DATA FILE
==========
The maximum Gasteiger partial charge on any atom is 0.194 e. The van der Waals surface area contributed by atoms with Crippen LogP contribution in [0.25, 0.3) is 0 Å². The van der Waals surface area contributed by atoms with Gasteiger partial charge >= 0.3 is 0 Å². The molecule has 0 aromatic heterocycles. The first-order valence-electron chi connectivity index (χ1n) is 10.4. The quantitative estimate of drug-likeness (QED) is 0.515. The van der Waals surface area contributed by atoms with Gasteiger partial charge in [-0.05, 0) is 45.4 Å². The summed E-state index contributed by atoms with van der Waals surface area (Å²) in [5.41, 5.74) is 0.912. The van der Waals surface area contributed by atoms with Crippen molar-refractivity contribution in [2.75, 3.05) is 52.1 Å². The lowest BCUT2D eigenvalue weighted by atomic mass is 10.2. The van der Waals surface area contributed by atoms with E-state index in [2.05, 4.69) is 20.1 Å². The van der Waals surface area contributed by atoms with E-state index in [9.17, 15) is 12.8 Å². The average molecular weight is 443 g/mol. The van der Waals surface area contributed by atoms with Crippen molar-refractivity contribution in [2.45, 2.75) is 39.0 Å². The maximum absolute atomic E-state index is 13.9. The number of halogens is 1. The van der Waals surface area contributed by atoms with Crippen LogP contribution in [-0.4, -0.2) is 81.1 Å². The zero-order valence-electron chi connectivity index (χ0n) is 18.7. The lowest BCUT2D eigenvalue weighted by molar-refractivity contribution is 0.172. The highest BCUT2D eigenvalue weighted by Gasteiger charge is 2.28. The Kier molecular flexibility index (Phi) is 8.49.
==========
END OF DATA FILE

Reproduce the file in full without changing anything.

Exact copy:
The maximum Gasteiger partial charge on any atom is 0.194 e. The van der Waals surface area contributed by atoms with Crippen LogP contribution in [0.25, 0.3) is 0 Å². The van der Waals surface area contributed by atoms with Gasteiger partial charge >= 0.3 is 0 Å². The molecule has 0 aromatic heterocycles. The first-order valence-electron chi connectivity index (χ1n) is 10.4. The quantitative estimate of drug-likeness (QED) is 0.515. The van der Waals surface area contributed by atoms with Gasteiger partial charge in [-0.05, 0) is 45.4 Å². The summed E-state index contributed by atoms with van der Waals surface area (Å²) in [5.41, 5.74) is 0.912. The van der Waals surface area contributed by atoms with Crippen molar-refractivity contribution in [2.75, 3.05) is 52.1 Å². The lowest BCUT2D eigenvalue weighted by atomic mass is 10.2. The van der Waals surface area contributed by atoms with E-state index in [2.05, 4.69) is 20.1 Å². The van der Waals surface area contributed by atoms with E-state index in [9.17, 15) is 12.8 Å². The average molecular weight is 443 g/mol. The van der Waals surface area contributed by atoms with Crippen molar-refractivity contribution in [2.45, 2.75) is 39.0 Å². The maximum absolute atomic E-state index is 13.9. The number of halogens is 1. The van der Waals surface area contributed by atoms with Crippen LogP contribution in [-0.4, -0.2) is 81.1 Å². The zero-order valence-electron chi connectivity index (χ0n) is 18.7. The lowest BCUT2D eigenvalue weighted by molar-refractivity contribution is 0.172. The highest BCUT2D eigenvalue weighted by Gasteiger charge is 2.28. The Kier molecular flexibility index (Phi) is 8.49.